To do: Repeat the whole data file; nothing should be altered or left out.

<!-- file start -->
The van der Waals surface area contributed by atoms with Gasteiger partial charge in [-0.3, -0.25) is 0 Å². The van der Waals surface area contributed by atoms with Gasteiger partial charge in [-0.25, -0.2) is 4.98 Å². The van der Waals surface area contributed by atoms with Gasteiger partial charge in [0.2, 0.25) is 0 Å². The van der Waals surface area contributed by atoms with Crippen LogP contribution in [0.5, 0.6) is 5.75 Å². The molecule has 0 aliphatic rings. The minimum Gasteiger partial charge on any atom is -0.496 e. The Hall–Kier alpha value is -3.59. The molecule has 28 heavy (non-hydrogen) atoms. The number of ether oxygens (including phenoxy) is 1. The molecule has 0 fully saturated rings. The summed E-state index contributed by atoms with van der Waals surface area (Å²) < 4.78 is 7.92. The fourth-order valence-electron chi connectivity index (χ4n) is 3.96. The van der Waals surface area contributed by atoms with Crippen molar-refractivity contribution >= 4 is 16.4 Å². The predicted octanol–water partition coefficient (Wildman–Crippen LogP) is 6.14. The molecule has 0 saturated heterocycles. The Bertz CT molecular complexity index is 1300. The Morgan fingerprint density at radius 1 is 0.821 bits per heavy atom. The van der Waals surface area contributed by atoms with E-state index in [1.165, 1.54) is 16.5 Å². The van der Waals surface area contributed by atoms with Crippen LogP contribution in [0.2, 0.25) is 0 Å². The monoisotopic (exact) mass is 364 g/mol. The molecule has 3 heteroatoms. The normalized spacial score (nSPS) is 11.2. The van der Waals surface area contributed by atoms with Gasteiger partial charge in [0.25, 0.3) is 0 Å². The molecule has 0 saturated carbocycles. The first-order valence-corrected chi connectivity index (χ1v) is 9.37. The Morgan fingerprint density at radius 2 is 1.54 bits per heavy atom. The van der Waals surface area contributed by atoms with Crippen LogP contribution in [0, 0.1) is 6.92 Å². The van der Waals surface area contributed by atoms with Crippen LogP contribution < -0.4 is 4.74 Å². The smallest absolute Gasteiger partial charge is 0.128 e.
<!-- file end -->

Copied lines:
The van der Waals surface area contributed by atoms with Gasteiger partial charge in [-0.3, -0.25) is 0 Å². The van der Waals surface area contributed by atoms with Gasteiger partial charge in [-0.25, -0.2) is 4.98 Å². The van der Waals surface area contributed by atoms with Gasteiger partial charge in [0.2, 0.25) is 0 Å². The van der Waals surface area contributed by atoms with Crippen LogP contribution in [0.5, 0.6) is 5.75 Å². The molecule has 0 aliphatic rings. The minimum Gasteiger partial charge on any atom is -0.496 e. The Hall–Kier alpha value is -3.59. The molecule has 28 heavy (non-hydrogen) atoms. The number of ether oxygens (including phenoxy) is 1. The molecule has 0 fully saturated rings. The summed E-state index contributed by atoms with van der Waals surface area (Å²) < 4.78 is 7.92. The fourth-order valence-electron chi connectivity index (χ4n) is 3.96. The van der Waals surface area contributed by atoms with Crippen molar-refractivity contribution >= 4 is 16.4 Å². The predicted octanol–water partition coefficient (Wildman–Crippen LogP) is 6.14. The molecule has 0 saturated heterocycles. The Bertz CT molecular complexity index is 1300. The Morgan fingerprint density at radius 1 is 0.821 bits per heavy atom. The van der Waals surface area contributed by atoms with E-state index in [1.165, 1.54) is 16.5 Å². The van der Waals surface area contributed by atoms with Crippen LogP contribution in [0.2, 0.25) is 0 Å². The monoisotopic (exact) mass is 364 g/mol. The molecule has 3 heteroatoms. The normalized spacial score (nSPS) is 11.2. The van der Waals surface area contributed by atoms with Gasteiger partial charge in [0.25, 0.3) is 0 Å². The molecule has 0 saturated carbocycles. The first-order valence-corrected chi connectivity index (χ1v) is 9.37. The Morgan fingerprint density at radius 2 is 1.54 bits per heavy atom. The van der Waals surface area contributed by atoms with Crippen LogP contribution in [0, 0.1) is 6.92 Å². The van der Waals surface area contributed by atoms with Crippen LogP contribution < -0.4 is 4.74 Å². The smallest absolute Gasteiger partial charge is 0.128 e.